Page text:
Saint’s Row IV vs Shadow of the Colossus [The Overthinkery Reclamation Project]

This post is part of the Overthinkery Reclamation Project, an effort to reclaim some very old posts that I wrote a long time ago. This particular post was first published on October 13, 2015.

I think games are great, obviously, and I think that for a lot of different reasons. It’s actually because there are so many different reasons that I’m so confident in my opinion that games are great; if I only had one reason, I wouldn’t be particularly secure in that view at all. Diversity in games is, in my opinion, an awesome thing (I don’t just mean ethnic, sexual, cultural, religious etc. diversity, although obviously that’s a plus too), and that’s why I’ve decided to compare two completely different games. You see, I think it sucks that some people who call themselves ‘gamers’ are bitches to other people who call themselves ‘gamers’ because they don’t think they’re the right sort of ‘gamer’. So to illustrate how stupid it is to think that just because two things are both games and both get reviewed on the same scale they’re actually the same, I’m gonna go ahead and treat Saint’s Row IV and Shadow of the Colossus as if they’re directly comparable.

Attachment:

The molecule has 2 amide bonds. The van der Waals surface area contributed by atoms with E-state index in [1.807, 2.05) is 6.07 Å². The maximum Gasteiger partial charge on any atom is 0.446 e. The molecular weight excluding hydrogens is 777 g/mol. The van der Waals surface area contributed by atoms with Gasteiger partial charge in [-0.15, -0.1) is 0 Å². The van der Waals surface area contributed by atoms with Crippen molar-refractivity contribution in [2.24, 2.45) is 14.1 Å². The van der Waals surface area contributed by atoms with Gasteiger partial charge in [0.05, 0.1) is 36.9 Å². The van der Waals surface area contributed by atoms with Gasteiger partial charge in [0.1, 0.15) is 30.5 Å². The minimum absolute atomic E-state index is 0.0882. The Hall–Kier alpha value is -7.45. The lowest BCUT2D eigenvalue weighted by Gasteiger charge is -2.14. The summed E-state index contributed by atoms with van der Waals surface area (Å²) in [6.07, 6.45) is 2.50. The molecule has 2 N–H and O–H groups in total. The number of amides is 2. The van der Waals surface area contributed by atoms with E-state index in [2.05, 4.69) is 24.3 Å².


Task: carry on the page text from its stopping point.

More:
By the by, I could have done this with any game, from Flappy Bird to League of Legends. It’s just because I’ve played these two recently, but I’m of the opinion above for all games from hardcore to the casualest of the casual.

So without further ado, let’s compare.

Story

Story is always an important part of any game. The past, present and future of your characters and their narratives is what motivates play: the past events drive the characters, the player makes decisions in the present and looks forward to beating a section because the story then progresses. Shadow of the Colossus has a story of sorts, although much of it is open to interpretation, about a boy trying to bring a girl back to life. He does this by killing giant monsters.

Cool.

Saint’s Row IV is about the flippin’ President of the United States, who used to be a gang leader, getting sucked into an alien simulation and fighting their way out with superpowers and awesome hacks.

I think I know which one I’m giving the win to there!

Graphics

SotC was a PS2 game, so it’s kind of low-res compared to the later-gen SR4. Again, can’t really compare.

Weapons

SR4 has, like, a dildo that you can hit people with, and a gun that shoots dubstep music, and about six billion different firearms. It’s awesome. SotC has a sword that reflects light sometimes and a bow that shoots regular non-dubstep arrows, so… pretty dull, amirite.

Gameplay

Well, SotC does have a grip metre, and SR4 doesn’t have one of those. But then, the reason it doesn’t have one of those is because you spend most of your time flying around not needing to grip shit. If The Boss showed up in SotC-land s/he would just fly onto the Colossus’ head and mercilessly rupture its weak spot with a blast of lightning and a well-placed dildo hammer. What would Wander do in Steelport? Ride his horse around in the traffic? God, all those people would have been screwed.